Brendon Towle Coaching

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What’s The Point of a First Draft?

I want to talk about something that I’ve learned through the process of writing, but first I want to assure you that it’s not just about writing. Even if you have not the slightest interest in writing, there’s something here for you. Bear with me for just a minute and we’ll get there.

When I was taking English in high school, I completely didn’t understand why teachers would have us write a first draft. I thought that the things that I wrote were supposed to come out perfect, and didn’t understand why I would intentionally write something that was anything less than perfect. Further, I didn’t understand why the teacher would ask us to intentionally write something that was less than perfect.

Somewhere along the way, I read On Writing, by Stephen King. It had a profound effect on me and my approach. It’s a great book that I recommend unreservedly (and will probably do a book review on at some point), but the part of that book that was really earth-shaking for me was where he shares a page or two from the first draft of one of his books, and then shows what that draft looked like when it came back from his editor.

Friends, his editor shredded the first draft. There were more comments on those couple of pages than I’ve ever seen on any two pages of anything I’ve ever written and submitted for comments. (And, to be clear, that doesn’t mean at all that my writing is better than his.1)

It was a transformative experience for me to see that. I had always thought that if you were a “good writer” (whatever that means), that words of genius flowed from your fingers in a continuous stream like manna from heaven, and there was no need to dilute or alter the purity of the genius.

But, clearly, Stephen King is at least a “good writer.” Seeing the example from On Writing allowed me to see the truth: No matter how good of a writer you are, the writing process often involves revision, and false starts, and more revision, and adding new ideas, and then more revision after that.

The reason to have a first draft in that process isn’t so that the first draft can be any good. I mean, it could be good, and that would be awesome. But, it’s fine and probably even expected for the first draft to suck. As long as it sucks concretely, and in a way that is even vaguely in the direction of something that doesn’t suck, then the revision and editing process can take over and turn it into something great.

And, this doesn’t just apply to writing. It applies to any creative effort, or any effort where you’re trying to do something new. The first time you do anything, it’s probably not going to be very good, and maybe not any good at all. I remember my dad telling me once that the way to take a great picture was to first take 99 lousy ones, and there’s definitely a core of truth there.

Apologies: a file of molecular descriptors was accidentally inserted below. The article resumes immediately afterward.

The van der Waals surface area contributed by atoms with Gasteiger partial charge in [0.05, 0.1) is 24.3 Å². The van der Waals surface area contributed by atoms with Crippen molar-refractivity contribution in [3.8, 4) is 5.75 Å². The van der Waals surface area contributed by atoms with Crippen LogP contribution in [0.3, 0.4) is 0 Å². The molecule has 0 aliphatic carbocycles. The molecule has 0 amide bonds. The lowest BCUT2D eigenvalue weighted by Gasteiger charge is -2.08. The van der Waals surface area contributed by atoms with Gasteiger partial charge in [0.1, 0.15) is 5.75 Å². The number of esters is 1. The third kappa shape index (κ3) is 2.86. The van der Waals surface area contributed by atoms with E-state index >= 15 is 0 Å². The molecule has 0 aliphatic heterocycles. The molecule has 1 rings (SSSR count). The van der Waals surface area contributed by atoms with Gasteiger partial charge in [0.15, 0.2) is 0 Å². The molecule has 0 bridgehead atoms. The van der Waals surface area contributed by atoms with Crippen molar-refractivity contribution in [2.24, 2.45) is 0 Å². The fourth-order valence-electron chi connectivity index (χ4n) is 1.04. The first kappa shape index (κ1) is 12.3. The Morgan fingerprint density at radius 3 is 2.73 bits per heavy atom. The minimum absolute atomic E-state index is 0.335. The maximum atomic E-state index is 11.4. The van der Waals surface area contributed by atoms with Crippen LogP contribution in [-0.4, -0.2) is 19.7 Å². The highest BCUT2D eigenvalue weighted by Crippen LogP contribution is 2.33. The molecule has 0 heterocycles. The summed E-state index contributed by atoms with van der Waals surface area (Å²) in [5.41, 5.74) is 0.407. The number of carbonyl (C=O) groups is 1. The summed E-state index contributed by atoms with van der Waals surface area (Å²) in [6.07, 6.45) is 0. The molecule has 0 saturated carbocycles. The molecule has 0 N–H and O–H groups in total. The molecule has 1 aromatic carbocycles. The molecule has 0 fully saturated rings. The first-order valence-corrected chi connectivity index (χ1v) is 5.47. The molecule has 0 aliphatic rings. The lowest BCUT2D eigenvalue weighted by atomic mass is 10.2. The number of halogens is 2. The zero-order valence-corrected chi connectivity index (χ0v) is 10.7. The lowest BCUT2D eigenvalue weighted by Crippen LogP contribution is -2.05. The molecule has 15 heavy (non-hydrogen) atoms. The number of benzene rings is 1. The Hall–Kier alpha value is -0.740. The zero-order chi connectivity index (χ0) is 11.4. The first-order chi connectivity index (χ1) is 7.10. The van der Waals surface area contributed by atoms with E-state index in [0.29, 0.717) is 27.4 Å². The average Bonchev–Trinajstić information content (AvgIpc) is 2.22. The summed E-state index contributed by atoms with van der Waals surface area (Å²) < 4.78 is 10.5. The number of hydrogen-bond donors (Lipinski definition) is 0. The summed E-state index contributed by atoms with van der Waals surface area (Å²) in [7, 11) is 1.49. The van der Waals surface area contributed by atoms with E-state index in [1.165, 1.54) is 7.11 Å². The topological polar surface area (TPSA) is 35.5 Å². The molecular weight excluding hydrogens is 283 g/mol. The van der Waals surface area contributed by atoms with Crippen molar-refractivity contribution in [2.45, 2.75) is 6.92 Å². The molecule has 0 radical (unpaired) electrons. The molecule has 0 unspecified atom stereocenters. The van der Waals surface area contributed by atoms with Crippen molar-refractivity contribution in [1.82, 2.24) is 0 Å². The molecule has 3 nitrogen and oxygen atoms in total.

The first chapter draft I wrote for my dissertation? Trash. Absolutely none of it made the final version. In fact, that chapter was so bad that it wasn’t even worth revising. But, it helped me refine my thinking. It helped me get some feedback that made it clearer to me what the point of a dissertation actually is (even though I didn’t like getting that feedback at the time). And, it gave me practice in writing that helped me write the next chapter draft, and the next, and so on.

The stuff I publish on my blog? All of it has gone through multiple rounds of revision and thinking before you guys see it. Sometimes the final result is pretty close to what I had in mind when I started outlining. Sometimes it’s pretty different. Sometimes, I discover through the process of writing out my thoughts that I need to go in a completely different direction. Regardless of what direction I end up going, it’s easier to get in the direction of something that doesn’t suck by writing out some concrete thoughts first.

If you want to create something that’s great, there’s no way I know of to do that without first creating a version of it that’s not so great. But, that’s okay. The point of the first version isn’t to be great; it’s to be a pointer in the direction of where you want to end up. When I can remember this, it’s a tremendous freedom from the perfectionism that I used to have.

So, get out there and do the first version of your thing! It probably won’t be great, but you’ll be much closer to the one that is.

  1. It might mean that I’ve never submitted anything to a professional editor.

2 responses to “What’s The Point of a First Draft?”

  1. Insightful and straightforward (also written well). I enjoyed the story, and the reading recommendation. I’ll have to check out “On Writing.”

    As a technical communicator with 20+ years experience, i have learned the value of an outline and first draft (and second, and third,…). I even find myself editing comments before they are posted most of the time. It is important to be clear.

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